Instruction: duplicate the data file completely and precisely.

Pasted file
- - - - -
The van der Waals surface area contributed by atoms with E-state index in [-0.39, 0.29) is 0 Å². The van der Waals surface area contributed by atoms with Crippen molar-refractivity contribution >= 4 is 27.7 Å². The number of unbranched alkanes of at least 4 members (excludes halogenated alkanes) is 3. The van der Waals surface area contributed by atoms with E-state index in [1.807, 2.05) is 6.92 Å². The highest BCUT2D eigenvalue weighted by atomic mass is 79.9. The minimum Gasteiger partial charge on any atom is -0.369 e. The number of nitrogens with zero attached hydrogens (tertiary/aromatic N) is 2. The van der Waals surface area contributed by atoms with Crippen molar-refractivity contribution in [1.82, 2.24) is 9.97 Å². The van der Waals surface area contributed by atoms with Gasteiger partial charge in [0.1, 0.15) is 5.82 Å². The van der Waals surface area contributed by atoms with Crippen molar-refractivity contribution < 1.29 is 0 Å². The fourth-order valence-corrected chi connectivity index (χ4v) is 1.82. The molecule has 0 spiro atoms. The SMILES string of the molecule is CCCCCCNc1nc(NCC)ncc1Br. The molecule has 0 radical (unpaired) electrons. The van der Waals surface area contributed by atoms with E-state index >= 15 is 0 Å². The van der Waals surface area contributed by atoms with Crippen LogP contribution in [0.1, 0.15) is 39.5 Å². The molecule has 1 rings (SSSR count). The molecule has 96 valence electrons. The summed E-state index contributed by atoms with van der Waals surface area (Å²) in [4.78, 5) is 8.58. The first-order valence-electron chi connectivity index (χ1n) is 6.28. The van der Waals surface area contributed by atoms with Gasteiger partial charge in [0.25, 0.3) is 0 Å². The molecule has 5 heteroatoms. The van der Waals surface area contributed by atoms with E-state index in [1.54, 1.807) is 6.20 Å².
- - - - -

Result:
The van der Waals surface area contributed by atoms with E-state index in [-0.39, 0.29) is 0 Å². The van der Waals surface area contributed by atoms with Crippen molar-refractivity contribution >= 4 is 27.7 Å². The number of unbranched alkanes of at least 4 members (excludes halogenated alkanes) is 3. The van der Waals surface area contributed by atoms with E-state index in [1.807, 2.05) is 6.92 Å². The highest BCUT2D eigenvalue weighted by atomic mass is 79.9. The minimum Gasteiger partial charge on any atom is -0.369 e. The number of nitrogens with zero attached hydrogens (tertiary/aromatic N) is 2. The van der Waals surface area contributed by atoms with Crippen molar-refractivity contribution in [1.82, 2.24) is 9.97 Å². The van der Waals surface area contributed by atoms with Gasteiger partial charge in [0.1, 0.15) is 5.82 Å². The van der Waals surface area contributed by atoms with Crippen molar-refractivity contribution < 1.29 is 0 Å². The fourth-order valence-corrected chi connectivity index (χ4v) is 1.82. The molecule has 0 spiro atoms. The SMILES string of the molecule is CCCCCCNc1nc(NCC)ncc1Br. The molecule has 0 radical (unpaired) electrons. The van der Waals surface area contributed by atoms with E-state index >= 15 is 0 Å². The van der Waals surface area contributed by atoms with Crippen LogP contribution in [0.1, 0.15) is 39.5 Å². The molecule has 1 rings (SSSR count). The molecule has 96 valence electrons. The summed E-state index contributed by atoms with van der Waals surface area (Å²) in [4.78, 5) is 8.58. The first-order valence-electron chi connectivity index (χ1n) is 6.28. The van der Waals surface area contributed by atoms with Gasteiger partial charge in [0.25, 0.3) is 0 Å². The molecule has 5 heteroatoms. The van der Waals surface area contributed by atoms with E-state index in [1.54, 1.807) is 6.20 Å².